The same left-wing organizers of the Women’s March promoted and helped produce the National School Walkout on Wednesday as a response to the 17 people killed last month when a former student with a long history of mental health issues went on a shooting spree at a high school in Parkland, Florida.
The plan was for middle and high school students across the country to walk out of school for 17 minutes to pay respect for those who lost their lives at Marjory Stoneman Douglas High School.
But in the District of Columbia hundreds of students with little or no adult supervision traveled to the White House and the Capitol to protest what they and their allies refer to as “gun violence.”
Dozens of students from Montgomery Blair High School snarled morning-commute traffic as they walked from campus to the Silver Spring Metro station on Wednesday morning.
They arrived at the Capitol bearing lewd signs that read “F*ck the NRA” and chanting “Hey Hey Ho Ho the NRA has got to go” and “Hey Hey, Ho Ho, gun violence has got to go.”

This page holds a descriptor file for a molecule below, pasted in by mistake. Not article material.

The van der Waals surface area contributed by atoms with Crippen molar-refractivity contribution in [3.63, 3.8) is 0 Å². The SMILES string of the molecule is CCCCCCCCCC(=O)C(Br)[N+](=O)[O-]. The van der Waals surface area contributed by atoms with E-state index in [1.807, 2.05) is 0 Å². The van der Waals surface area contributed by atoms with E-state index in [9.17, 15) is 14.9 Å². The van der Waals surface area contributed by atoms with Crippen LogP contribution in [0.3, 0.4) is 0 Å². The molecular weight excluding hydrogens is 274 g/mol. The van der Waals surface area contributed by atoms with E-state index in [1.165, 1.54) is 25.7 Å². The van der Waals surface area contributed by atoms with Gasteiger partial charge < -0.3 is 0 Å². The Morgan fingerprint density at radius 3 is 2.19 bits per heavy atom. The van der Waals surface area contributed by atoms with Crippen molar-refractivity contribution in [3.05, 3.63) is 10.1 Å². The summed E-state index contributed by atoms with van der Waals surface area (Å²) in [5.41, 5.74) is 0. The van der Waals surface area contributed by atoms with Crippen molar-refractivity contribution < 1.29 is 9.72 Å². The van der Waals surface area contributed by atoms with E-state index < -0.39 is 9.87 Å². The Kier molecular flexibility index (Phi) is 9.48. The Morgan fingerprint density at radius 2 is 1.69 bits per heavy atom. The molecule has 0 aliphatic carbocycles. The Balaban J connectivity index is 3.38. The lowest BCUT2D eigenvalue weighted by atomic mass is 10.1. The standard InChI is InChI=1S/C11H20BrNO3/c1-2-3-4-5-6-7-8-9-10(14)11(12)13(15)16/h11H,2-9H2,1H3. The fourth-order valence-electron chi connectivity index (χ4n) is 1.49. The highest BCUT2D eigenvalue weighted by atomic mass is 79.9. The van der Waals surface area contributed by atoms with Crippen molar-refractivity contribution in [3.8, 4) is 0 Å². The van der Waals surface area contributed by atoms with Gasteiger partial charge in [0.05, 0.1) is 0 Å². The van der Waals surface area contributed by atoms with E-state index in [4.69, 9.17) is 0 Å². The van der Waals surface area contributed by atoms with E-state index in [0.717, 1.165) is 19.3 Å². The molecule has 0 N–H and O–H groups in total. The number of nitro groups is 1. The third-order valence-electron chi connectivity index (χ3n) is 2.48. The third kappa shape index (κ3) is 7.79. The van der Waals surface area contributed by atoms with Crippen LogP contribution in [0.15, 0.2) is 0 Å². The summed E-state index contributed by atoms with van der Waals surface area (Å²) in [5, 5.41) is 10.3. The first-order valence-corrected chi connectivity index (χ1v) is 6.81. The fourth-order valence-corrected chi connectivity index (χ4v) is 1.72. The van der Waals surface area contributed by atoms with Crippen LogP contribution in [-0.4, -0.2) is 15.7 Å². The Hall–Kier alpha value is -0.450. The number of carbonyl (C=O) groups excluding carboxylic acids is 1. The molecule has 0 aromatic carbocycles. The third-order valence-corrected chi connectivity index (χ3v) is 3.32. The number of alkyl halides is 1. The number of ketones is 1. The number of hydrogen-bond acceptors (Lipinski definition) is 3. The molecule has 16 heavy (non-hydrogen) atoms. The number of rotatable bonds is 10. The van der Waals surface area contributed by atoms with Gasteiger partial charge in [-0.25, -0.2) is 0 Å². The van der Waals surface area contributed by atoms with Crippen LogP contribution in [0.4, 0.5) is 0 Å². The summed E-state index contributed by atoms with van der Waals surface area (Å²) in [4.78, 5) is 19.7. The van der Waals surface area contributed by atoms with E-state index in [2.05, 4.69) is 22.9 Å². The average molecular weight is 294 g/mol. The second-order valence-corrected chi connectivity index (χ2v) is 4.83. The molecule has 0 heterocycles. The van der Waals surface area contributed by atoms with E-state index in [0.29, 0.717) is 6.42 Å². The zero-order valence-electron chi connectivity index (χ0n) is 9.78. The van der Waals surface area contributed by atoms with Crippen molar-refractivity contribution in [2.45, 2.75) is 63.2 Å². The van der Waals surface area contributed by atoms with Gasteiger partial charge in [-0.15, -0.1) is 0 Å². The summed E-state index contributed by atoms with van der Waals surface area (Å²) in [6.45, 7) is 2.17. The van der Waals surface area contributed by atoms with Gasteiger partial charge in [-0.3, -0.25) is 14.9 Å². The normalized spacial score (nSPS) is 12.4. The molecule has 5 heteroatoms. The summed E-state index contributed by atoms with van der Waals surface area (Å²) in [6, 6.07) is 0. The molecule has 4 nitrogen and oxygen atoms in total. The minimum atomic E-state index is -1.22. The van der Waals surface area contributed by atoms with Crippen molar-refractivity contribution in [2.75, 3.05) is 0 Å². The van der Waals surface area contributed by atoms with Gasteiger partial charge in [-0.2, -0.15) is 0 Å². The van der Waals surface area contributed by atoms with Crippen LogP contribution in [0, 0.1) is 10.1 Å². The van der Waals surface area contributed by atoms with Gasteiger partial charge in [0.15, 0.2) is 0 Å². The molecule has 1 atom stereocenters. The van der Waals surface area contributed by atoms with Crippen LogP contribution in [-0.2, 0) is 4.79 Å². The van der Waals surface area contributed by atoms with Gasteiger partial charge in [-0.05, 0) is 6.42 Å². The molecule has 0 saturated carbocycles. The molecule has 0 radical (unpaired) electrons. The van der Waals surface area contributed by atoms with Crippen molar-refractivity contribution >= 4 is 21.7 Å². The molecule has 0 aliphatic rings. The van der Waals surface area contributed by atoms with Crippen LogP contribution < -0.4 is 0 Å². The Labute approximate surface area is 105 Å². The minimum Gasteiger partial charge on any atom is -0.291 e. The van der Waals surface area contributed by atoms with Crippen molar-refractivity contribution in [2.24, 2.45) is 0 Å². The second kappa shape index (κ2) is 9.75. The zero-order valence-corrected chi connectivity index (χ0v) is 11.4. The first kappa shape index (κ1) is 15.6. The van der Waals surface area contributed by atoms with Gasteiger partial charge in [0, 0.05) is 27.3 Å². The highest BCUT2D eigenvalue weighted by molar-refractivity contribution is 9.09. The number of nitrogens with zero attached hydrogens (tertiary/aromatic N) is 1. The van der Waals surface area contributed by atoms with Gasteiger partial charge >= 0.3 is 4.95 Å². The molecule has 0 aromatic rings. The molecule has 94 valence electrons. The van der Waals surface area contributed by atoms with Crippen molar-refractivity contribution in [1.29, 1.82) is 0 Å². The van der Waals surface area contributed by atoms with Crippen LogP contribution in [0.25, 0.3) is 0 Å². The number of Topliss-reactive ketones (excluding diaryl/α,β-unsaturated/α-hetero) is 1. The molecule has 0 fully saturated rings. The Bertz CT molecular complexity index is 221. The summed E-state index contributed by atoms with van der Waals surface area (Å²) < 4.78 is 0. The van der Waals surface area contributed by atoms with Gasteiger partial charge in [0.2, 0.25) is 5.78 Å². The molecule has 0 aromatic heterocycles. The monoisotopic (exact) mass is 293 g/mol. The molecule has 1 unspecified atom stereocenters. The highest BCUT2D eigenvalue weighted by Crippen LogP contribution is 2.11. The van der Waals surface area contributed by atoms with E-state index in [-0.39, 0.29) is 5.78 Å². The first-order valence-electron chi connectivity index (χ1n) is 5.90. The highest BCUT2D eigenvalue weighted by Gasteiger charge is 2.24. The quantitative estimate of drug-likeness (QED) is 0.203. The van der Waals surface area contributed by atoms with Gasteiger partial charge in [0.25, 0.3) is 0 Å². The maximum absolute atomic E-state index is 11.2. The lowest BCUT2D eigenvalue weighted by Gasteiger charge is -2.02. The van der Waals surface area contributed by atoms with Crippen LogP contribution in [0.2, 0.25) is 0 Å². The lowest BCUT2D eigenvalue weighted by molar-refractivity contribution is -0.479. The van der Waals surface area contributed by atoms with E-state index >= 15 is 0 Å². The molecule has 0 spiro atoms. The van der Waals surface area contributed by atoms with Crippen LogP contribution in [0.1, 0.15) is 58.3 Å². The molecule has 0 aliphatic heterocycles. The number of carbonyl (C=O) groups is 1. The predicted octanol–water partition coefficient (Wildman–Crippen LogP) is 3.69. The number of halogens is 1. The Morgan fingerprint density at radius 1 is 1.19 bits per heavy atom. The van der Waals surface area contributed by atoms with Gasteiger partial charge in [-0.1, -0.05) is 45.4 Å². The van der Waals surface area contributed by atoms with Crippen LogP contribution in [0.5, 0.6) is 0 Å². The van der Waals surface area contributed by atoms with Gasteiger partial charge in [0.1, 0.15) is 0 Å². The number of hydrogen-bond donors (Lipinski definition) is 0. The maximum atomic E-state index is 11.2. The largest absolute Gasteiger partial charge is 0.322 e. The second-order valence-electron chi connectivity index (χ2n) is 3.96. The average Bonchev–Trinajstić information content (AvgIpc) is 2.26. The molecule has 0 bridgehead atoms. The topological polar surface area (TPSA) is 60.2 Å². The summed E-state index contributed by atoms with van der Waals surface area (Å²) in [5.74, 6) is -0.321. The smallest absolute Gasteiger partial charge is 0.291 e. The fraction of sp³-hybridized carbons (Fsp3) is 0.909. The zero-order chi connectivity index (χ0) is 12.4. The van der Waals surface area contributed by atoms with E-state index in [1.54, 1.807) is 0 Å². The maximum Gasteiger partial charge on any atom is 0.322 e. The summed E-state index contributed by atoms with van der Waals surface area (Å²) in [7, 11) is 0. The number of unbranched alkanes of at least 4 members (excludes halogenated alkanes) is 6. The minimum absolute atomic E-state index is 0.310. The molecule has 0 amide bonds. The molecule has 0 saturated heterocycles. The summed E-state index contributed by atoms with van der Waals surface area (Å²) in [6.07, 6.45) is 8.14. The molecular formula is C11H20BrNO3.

Some Democratic lawmakers showed up at the protest, including Sen. Ron Wyden (D-OR) who posed for videos and photos with Oregon youth that had traveled to D.C. to take part.
Aside from chanting—“Hey hey NRA killing kids is not okay” and “What do we want? Gun Control. When do We Want it? Now”—the crowd was not unruly until Sen. Bernie Sanders (I-VT) came into view on the west steps of the Capitol. That’s when the hundreds of protesters surged forward and leveled the temporary fencing installed by police to contain the crowd.
The U.S. Capitol Police did not try to stop the crowd but did keep the protesters from crawling over the cement border wall that surrounds the Capitol.
The Washington Post reported on the protest outside of the White House:
Just before 10 a.m. the crowd fell silent and sat with fists and signs held high. They sat in silence for 17 minutes on Pennsylvania Avenue with their backs to the White House.
As the silence was broken at 10:17, the crowd began chanting “We want change!” Later, they marched to the Capitol, where they heard from lawmakers.
One of those was Rep. Luis Gutierrez (D-IL) who praised the protesters as “the future.”
“I look at the crowd, and I see the future, and I see you, and I came here to say thank you,” Gutierrez said. “Because I know you will accomplish what I and others have failed to do.”
Gutierrez led the crowd in a Spanish “yes we can” chant.
“Si se puede!” the crowd chanted.
The way that schools handled the walkout varied across the region, with many schools allowing students to gather in a “safe space” on campus for 17 minutes. At other schools, students that left campus could be counted as absent or face detention, the local NBC affiliate reported.
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